While the tobacco sales ban had detrimental effects on the economy in South Africa in 2020, research shows that one benefit was a sharp reduction – nearly 70% – in emergency centre attendance by patients with COPD exacerbations, compared with the same period in 2019, reports MedicalBrief.
The study at George Regional Hospital, in collaboration with Stellenbosch University and the University of Cape Town, was published in the African Journal of Primary Health Care & Family Medicine in February 2021.
Authors Piero Saieva and Louis S Jenkins write that while the lockdown per se may have contributed to lower emergency centre attendance and less access to tobacco outlets or social gatherings, “the net effect has been reduced pressure on the healthcare system because of a decreased number of patients attending the emergency centre and needing admissions.
“We advocate for further research and policy into what confounders possibly played a role and which restrictions can be instituted to decrease the prevalence of smoking post lockdown, particularly in Africa.”
Smoking is common practice across Africa, the study points out, with an estimated prevalence rate of 14.35% according to the World Health Organization. In South Africa, the estimated national prevalence rate is 21.5% – and prevalence is 39% in the Western Cape.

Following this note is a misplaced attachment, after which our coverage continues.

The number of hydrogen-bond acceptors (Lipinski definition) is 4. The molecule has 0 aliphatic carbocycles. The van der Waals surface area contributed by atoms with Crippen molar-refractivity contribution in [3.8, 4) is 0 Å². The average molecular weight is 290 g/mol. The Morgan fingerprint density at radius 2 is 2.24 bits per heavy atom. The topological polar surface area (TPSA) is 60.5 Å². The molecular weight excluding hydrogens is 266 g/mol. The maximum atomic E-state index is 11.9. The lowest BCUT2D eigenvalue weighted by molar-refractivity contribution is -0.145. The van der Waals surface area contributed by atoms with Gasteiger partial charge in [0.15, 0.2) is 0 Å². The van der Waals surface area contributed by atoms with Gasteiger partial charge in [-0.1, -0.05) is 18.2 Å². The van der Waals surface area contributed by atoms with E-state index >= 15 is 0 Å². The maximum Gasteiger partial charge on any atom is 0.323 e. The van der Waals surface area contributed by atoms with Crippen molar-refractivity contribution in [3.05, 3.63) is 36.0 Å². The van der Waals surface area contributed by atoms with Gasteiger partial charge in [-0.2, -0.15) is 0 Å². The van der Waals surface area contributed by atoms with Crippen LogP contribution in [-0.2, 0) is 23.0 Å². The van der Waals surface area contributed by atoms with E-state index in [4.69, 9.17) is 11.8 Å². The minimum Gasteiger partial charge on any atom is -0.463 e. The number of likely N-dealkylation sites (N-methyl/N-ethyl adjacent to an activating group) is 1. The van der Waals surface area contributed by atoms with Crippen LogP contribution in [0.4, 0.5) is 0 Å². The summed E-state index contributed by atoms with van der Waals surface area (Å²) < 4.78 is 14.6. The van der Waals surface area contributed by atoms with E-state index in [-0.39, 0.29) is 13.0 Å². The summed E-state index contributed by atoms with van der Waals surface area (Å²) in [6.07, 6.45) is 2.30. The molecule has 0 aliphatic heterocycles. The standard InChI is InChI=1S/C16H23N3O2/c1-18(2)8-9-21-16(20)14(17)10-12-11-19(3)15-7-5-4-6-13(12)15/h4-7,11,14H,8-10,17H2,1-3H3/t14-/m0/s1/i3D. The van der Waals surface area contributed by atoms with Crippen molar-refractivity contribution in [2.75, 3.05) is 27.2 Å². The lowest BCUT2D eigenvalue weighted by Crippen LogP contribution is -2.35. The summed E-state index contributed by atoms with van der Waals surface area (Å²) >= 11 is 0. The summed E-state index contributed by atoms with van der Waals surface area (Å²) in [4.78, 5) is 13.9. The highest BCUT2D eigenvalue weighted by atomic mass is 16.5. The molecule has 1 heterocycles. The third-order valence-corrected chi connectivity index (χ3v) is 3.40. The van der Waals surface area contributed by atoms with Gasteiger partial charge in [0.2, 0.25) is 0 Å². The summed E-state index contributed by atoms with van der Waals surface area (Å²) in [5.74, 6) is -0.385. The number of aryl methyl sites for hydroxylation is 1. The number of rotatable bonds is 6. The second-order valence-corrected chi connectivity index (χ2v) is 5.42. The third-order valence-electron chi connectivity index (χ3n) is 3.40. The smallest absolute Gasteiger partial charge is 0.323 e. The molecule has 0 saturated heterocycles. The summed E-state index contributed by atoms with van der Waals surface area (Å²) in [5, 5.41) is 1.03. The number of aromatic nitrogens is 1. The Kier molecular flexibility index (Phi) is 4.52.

Cigarette smoking is known to be a major risk factor for developing and causing frequent exacerbations of COPD, which has a prevalence rate of around 13.4% in Africa, with estimates of around 20% for South Africa, says the article. COPD exacerbations have been linked to many triggers, such as change in season, air pollution, fires and smoking.
The COVID-19 pandemic was confirmed in March 2020 in South Africa, which implemented a national lockdown later in the month that restricted all except ‘essential’ services.
A University of Cape Town survey found that during lockdown, 90% of previous smokers were still able to buy cigarettes – but at extremely elevated prices, up to six times more than before. There was also a rise in unemployment, making smoking less affordable for many. It is likely that this unusual situation forced smokers to reduce the amount they smoked.
The study was conducted at George Regional Hospital, a 272-bed regional referral hospital in the Garden Route district of the Western Cape. The emergency centre manages 4,000 patients monthly and, with surrounding primary healthcare clinics, cares for 84% of the local community of 210,000 people.
All patients attending the emergency centre are entered into an online electronic patient information system called the Hospital and Emergency Centre Tracking Information System (HECTIS) and receive a primary International Classification of Diseases ICD-10 diagnosis.
Data on the total number of patients with COPD exacerbations attending from January to August in 2019 and for the same period in 2020 were extracted from HECTIS and analysed.
The researchers also used the number of patients presenting with urinary tract infections (UTIs) during the same periods to control for possible confounders. January and February were included for both the periods.